Yellow Squares, or the Opposite of War

presented by: Oregon Coast Council for the Arts (OCCA)

Starts:Friday, May 04, 2018  12:00 PMEnds:Saturday, May 26, 2018  2:00 PM



Newport Visual Arts Center

777 NW Beach Drive
Newport, OR 97365 

Directions: Google Maps and other online mapping programs can have a problem directing you to the VAC. Here are the easiest directions to follow: heading north or south on Hwy. 101, turn west on NW 3rd St. Proceed straight down the hill. At the second stop sign, turn right. One short block later, turn left under Nye Beach archway. Proceed straight to Nye Beach turnaround and parking lot. The VAC is the large blue and gray building off the turnaround. To director offices and upper parking lot: turn west of Hwy. 101 at NW 3rd St. Head down hill. At second stop sign, continue straight 1.5 blocks, with the Sylvia Beach Hotel remaining on your left. The VAC administrative offices can be accessed through the smaller, upper parking lot.

Event Description:

The Oregon Coast Council for the Arts welcomes Mathew Boulay’s exhibition, “Yellow Squares, or the Opposite of War,” from May 4-26 in the Upstairs Gallery at the Newport Visual Arts Center. Boulay’s exhibition will include a series of oil and acrylic paintings on canvas, featured in an installation-like setting. A First Friday opening reception will be held on May 4, 5-7pm, with the artist talking about his work at 6:30pm.

Matthew Boulay has studied in Baltimore, New York and Madrid, and his work is informed by his experiences as a Marine in Iraq. He holds a PhD from Columbia University’s Teachers College, led the Campaign for a New G.I. Bill, and is the founder of the non-profit National Summer Learning Association.

“Why paint a square?” Matthew Boulay asks. “Because the square is simple and straightforward and honest. The square doesn’t deceive us--the square simply is what it is, and that’s encouraging.”

Boulay’s exhibition and installation references the place that the painted square holds in the history of contemporary art. Boulay harkens back to the the Russian avant-garde artist Kazimir Malevich, who, in 1915, unveiled a radically abstract painting of a black square on a white canvas. Malevich’s “Black Square” was a dramatic break from the hundreds of years of representational painting, and historians still refer to it as the first abstract painting,” writes Boulay. “Malevich himself boasted that it represented the ‘zero point of painting.’”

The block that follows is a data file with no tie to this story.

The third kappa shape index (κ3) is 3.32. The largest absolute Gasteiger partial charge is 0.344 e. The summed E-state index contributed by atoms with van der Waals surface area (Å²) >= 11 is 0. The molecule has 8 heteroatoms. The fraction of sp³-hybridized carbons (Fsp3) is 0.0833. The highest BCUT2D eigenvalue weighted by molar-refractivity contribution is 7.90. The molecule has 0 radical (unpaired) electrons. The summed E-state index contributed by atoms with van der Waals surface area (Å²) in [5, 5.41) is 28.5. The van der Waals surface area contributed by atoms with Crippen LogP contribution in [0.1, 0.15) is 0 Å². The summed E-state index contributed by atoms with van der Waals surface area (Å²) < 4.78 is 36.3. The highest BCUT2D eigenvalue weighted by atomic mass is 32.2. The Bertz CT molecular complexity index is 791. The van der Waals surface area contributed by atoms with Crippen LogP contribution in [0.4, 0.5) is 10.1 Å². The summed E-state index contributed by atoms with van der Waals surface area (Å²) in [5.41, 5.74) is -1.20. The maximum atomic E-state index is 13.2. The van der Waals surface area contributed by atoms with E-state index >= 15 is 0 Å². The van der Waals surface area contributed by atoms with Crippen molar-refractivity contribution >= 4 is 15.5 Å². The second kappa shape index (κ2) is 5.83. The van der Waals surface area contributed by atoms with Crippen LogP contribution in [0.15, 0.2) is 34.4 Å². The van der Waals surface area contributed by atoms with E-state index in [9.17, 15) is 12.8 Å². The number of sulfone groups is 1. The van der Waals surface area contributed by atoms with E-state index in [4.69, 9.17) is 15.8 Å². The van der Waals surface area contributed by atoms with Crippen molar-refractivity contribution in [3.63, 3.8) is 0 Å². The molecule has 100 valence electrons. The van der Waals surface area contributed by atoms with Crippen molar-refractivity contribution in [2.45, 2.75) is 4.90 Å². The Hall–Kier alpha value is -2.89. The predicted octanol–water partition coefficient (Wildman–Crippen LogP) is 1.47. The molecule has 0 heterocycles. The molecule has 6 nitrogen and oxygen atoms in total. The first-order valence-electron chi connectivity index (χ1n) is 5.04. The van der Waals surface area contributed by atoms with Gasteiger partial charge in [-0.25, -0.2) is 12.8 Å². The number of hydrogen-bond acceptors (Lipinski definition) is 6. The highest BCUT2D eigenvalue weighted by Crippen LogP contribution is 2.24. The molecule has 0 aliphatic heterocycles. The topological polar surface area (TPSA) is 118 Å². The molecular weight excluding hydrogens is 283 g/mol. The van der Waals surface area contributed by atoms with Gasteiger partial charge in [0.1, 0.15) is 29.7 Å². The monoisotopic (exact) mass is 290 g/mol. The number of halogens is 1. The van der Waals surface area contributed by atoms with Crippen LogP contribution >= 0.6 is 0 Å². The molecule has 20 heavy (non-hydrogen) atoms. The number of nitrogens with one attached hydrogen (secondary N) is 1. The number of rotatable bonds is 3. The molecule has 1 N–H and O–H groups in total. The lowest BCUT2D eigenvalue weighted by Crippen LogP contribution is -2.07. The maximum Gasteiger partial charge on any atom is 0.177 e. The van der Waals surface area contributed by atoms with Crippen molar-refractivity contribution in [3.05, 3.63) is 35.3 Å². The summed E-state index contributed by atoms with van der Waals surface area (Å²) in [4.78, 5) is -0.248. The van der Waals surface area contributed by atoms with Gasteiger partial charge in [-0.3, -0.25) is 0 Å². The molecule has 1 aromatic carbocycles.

Boulay also references the minimalist artist Robert Ryman, who painted a series of “white squares,” which the artist described as not being about anything other than what’s right before your eyes.

More recently, Boulay suggests, the Iranian-born artist Shirazeh Houshiary created Veil, a black square that she presents as a protest against knowing, a kind of commentary on how difficult it is to perceive the nature of reality. 

“And so my yellow squares? Boulay posits. “I came home from the war in Iraq confused and angry. I came home–that’s just it: I came home. A square is just a square and yet my yellow squares are more than that. My yellow squares are an expression of gratitude, a celebration of the life I get to live.”

Matthew Boulay (b. 1970, Arizona) lives and works in Salem, Oregon. His work is typified by his exploration of issues such as collective memory and the experience of war, and his use of materials that are tactile and complicated. He works in multiple media, including painting and large-scale installations, and frequently engages in inter-textuality with other works from the visual arts, literature, and history.  

“As a veteran, I see the present through the lens of our complicated and contradictory history of warfare. I aim to create art that is interactive, visually appealing, and intellectually challenging, and I try to pose questions such as: What is the difference between a piece of art and a monument or memorial? Or, what do we collectively choose to remember and what do we allow ourselves to forget?”

The Upstairs Gallery is open Tuesday-Saturday, noon to 4pm.


Read more about: